The Reserve Bank of Australia will do what’s necessary to bring inflation down to its 2-3% target, Governor Philip Lowe said, in a hawkish message that helped send government bond yields soaring to a 10-year high.

Lowe, in an interview with ABC TV warned inflation could hit 7% by year’s end and is unlikely to slow until the first quarter of 2023. It’s “reasonable” to expect interest rates will rise to 2.5% from 0.85% now, he said, while expressing confidence households could manage higher debt repayments.


The Reserve Bank governor, Philip Lowe, has warned Australians to be prepared for higher interest rates, saying inflation will likely reach 7% by the end of the year and it must be brought under control.
In his first public appearance since the RBA raised the cash rate by a larger than expected 50 basis points at last week’s board meeting, Lowe said on Tuesday night he was predicting inflation to rise to 7%. That compares with current inflation of 5.1%.

“By the end of the year, I expect inflation to get to 7%,” Lowe said.
Lowe said the economy was in remarkable shape with the unemployment rate at a 50-year low, households having built up financial buffers of around $250bn and the number of people falling behind on their mortgage repayments actually declining.  

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RBA’s Hawkish Message Helps Send Australian Bond Yields Soaring. Governor Lowe says it’s reasonable to expect rates to hit 2.5%
Australian three-year yield rises to 3.65%, highest since 2012. 

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Analysts at RBC Capital Markets on Monday joined other brokerages in cutting their 2022 year-end S&P 500 target, trimming it by about 3.3% to 4,700 points, due to slowing economic growth.

HSBC and Credit Suisse cut their targets on the benchmark index in May following a market selloff over fears of a prolonged war in Ukraine and record high oil prices that are hurting global economic recovery from COVID-19.

“We are continuing to bake in a slower economic growth backdrop in 2022-2023, but not a recession,” RBC said in a note. The brokerage previously expected the S&P 500 to end 2022 at 4,860 points.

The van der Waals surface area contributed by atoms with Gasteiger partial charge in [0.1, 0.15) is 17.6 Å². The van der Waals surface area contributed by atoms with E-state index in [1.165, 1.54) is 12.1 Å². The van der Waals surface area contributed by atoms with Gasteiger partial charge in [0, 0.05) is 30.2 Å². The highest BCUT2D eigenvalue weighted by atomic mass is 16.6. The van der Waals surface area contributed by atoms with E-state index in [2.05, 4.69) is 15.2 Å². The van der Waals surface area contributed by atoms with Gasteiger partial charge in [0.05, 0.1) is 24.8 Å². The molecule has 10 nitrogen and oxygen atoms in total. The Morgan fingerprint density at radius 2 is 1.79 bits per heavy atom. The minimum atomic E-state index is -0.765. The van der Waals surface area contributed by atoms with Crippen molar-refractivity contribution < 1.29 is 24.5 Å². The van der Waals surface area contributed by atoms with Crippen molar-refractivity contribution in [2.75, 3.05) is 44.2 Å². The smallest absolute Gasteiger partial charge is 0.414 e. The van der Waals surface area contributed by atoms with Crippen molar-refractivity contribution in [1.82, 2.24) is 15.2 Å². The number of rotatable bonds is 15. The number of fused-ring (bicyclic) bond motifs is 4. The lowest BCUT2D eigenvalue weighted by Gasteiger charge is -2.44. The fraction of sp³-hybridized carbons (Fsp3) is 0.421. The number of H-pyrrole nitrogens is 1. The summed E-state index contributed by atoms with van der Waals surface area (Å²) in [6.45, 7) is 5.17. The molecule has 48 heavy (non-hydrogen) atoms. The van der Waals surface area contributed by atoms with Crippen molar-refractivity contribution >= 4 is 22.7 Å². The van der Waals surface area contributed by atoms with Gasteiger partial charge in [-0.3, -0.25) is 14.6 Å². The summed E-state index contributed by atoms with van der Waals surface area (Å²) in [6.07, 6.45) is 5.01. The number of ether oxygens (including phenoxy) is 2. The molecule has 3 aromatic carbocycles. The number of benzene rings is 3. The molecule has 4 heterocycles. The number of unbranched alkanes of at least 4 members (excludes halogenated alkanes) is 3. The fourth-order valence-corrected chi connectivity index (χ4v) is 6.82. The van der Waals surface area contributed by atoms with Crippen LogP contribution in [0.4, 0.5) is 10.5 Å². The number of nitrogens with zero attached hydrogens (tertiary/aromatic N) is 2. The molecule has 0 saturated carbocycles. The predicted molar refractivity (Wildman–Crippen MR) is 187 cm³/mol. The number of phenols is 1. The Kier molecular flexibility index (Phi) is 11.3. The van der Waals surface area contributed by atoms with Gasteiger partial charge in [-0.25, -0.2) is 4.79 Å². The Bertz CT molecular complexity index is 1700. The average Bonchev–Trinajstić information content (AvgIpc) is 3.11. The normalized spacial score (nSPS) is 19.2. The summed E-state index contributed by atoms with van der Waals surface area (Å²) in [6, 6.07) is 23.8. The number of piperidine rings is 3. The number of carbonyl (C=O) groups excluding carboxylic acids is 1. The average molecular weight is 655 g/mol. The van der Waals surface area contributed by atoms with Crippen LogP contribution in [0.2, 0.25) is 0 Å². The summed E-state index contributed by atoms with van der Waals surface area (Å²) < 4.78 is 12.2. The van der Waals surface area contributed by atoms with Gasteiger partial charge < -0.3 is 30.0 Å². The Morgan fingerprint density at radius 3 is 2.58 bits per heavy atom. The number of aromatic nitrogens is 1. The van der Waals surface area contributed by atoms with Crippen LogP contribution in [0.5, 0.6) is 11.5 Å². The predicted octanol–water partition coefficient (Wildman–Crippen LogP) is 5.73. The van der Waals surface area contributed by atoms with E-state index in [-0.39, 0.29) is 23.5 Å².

Uncertainty around the U.S. central bank’s policy move to check inflation which is running at more than three times its 2% goal, the Russia-Ukraine war, prolonged supply-chain snarls and higher Treasury yields have rocked global stock markets.

Several bank chiefs have recently sounded the alarm on fading consumer sentiment and demand due to record high inflation, with JPMorgan boss Jamie Dimon describing the challenges facing the U.S. economy akin to a “hurricane” down the road.

However, RBC analysts said small-cap companies were faring better on its sentiment and valuation model, with their earnings looking better than others.

“If it turns out that the U.S. avoids a recession and the U.S. equity market has bottomed, we’ll look back at SmallCap’s resilience in early 2022 as something telling us stocks had already priced-in the economic damage that was around the corner.”  

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Japan’s currency is the worst performer in G-10 this year. Increasingly hawkish Federal Reserve weighing on yen. The yen extended a twenty-year low against the dollar Tuesday, weighed down by the widening gap between yields in Japan and the US, stoking speculation over potential intervention. 

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The Bank of Canada indicated that persistent price pressures are making it more likely policymakers will need to raise borrowing costs to contractionary levels in order to keep inflation expectations anchored.